Bruno Carvalho is the associate professor of Spanish and Portuguese at Princeton University. His research and teaching interests range from the early modern period to the present and include literature, culture and the built environment in Latin American and Iberian contexts, with a focus on Brazil. He has published widely on topics related to poetry, film, architecture, cartography, city planning, environmental justice, race and racism in publications like Spaces and Flows, Luso-Brazilian Review, Journal of Latin American Cultural Studies, Remate de Males, revista piauí, piseagrama, Fluvial Metropolis, Daylight & Architecture, The Eighteenth Century: Theory and Interpretation, and others. 

Susana Draper is an associate professor of comparative literature at Princeton University. Her areas of interest include contemporary Latin American literature and political theory; memory and human rights studies; social movements; 1968 studies; Latin American Marxism; contemporary feminist practices; and prison writing. She is the author of Ciudad posletrada y tiempos lúmpenes: crítica cultural y nihilismo en la cultura de fin de siglo and Afterlives of Confinement: Spatial Transitions in Postdictatorship Latin America; Constellations of 1968 Mexico: experiments in freedom and democracy (under contract with Duke University Press) and México 1968: experimentos de la libertad, constelaciones de la democracia (under contract with Siglo XXI editores).

Erin Yu-Tien Huang is an assistant professor of East Asian studies and comparative literature at Princeton University and an executive member of Princeton’s Committee for Film Studies. She is an interdisciplinary film scholar and comparatist working on the intersections of urban studies and Chinese cinema studies. Her work focuses on the cultures of China, Hong Kong, Taiwan and Singapore. Actively deconstructing “Asia” as a geopolitical and economic formation, she is interested in approaches that problematize the disciplinary boundary between East and Southeast Asia(s). Her research interests broadly include film and media studies, Marxist feminism(s), the global imaginaries of socialism and (post-) socialism, urban theory and phenomenology. Her current book project, Capital’s Abjects: Chinese Cinemas, Urban Horror, and the Limits of Visibility, examines post-1980s transnational Chinese visual cultures through the interdisciplinary exploration of film, documentary, architecture, interior design, and other forms of visual media. 

Chika Okeke-Agulu is the associate professor of African and African diaspora art in the Department of Art and Archaeology at Princeton University. He is particularly interested in the history of modernism in Africa and the intersection of art and politics in modern and contemporary art. He has a joint appointment with the Department for African American Studies and is a member of the executive board of the Program in African Studies. His is the author of Obiora Udechukwu: Line, Image, Text; Postcolonial Modernism: Art and Decolonization in Twentieth-Century Nigeria; and, with Okwui Enwezor, of Contemporary African Art Since 1980. He is co-editor of Nka: Journal of Contemporary African Art; guest editor of an issue of the journal African Arts on African Modernism; and co-editor of Ezumeezu: Essays on Nigerian Art and Architecture, a Festschrift in Honour of Demas Nwoko, and Who Knows Tomorrow.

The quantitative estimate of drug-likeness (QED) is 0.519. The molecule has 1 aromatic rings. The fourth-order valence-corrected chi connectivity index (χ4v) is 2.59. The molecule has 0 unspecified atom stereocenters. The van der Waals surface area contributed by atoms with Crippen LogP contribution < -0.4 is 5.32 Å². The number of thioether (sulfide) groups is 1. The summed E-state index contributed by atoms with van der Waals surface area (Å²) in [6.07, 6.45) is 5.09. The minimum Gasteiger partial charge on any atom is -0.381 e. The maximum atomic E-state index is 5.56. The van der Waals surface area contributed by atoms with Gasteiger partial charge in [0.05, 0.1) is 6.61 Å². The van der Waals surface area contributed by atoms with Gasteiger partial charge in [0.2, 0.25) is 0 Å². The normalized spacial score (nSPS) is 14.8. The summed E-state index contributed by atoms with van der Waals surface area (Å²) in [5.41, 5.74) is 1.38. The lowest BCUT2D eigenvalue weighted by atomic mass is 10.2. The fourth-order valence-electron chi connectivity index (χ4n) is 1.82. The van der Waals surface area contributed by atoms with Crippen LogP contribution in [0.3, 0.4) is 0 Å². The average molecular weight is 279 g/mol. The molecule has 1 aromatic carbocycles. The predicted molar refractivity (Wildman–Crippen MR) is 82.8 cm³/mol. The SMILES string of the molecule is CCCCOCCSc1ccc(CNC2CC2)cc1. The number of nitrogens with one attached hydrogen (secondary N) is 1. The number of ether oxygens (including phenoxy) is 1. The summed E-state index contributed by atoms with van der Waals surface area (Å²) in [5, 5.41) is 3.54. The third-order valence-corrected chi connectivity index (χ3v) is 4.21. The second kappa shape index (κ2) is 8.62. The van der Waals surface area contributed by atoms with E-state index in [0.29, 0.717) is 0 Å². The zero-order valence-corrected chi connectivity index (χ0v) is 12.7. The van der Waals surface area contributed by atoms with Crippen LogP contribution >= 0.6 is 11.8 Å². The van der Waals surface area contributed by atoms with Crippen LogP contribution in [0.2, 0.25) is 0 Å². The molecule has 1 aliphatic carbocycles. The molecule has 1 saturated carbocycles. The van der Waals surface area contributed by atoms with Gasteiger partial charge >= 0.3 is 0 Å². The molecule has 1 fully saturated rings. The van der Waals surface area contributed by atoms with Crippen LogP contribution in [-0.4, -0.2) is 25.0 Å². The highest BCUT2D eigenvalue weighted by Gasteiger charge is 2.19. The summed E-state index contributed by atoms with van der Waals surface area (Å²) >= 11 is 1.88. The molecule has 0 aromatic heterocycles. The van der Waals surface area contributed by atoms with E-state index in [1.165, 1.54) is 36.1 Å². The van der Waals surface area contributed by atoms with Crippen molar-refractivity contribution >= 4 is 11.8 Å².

Kim Lane Scheppele is the Laurance S. Rockefeller Professor of Sociology and International Affairs in the Woodrow Wilson School and the University Center for Human Values at Princeton University. Her work focuses on the intersection of constitutional and international law, particularly in constitutional systems under stress. After 1989, Scheppele studied the emergence of constitutional law in Hungary and Russia, living in both places for extended periods. After 9/11, Scheppele researched the effects of the international "war on terror" on constitutional protections around the world. Her many publications on both post-1989 constitutional transitions and on post-9/11 constitutional challenges have appeared in law reviews, social science journals and multiple languages. In the last two years, she has been a public commentator on the transformation of Hungary from a constitutional-democratic state to one that risks breaching constitutional principles of the European Union.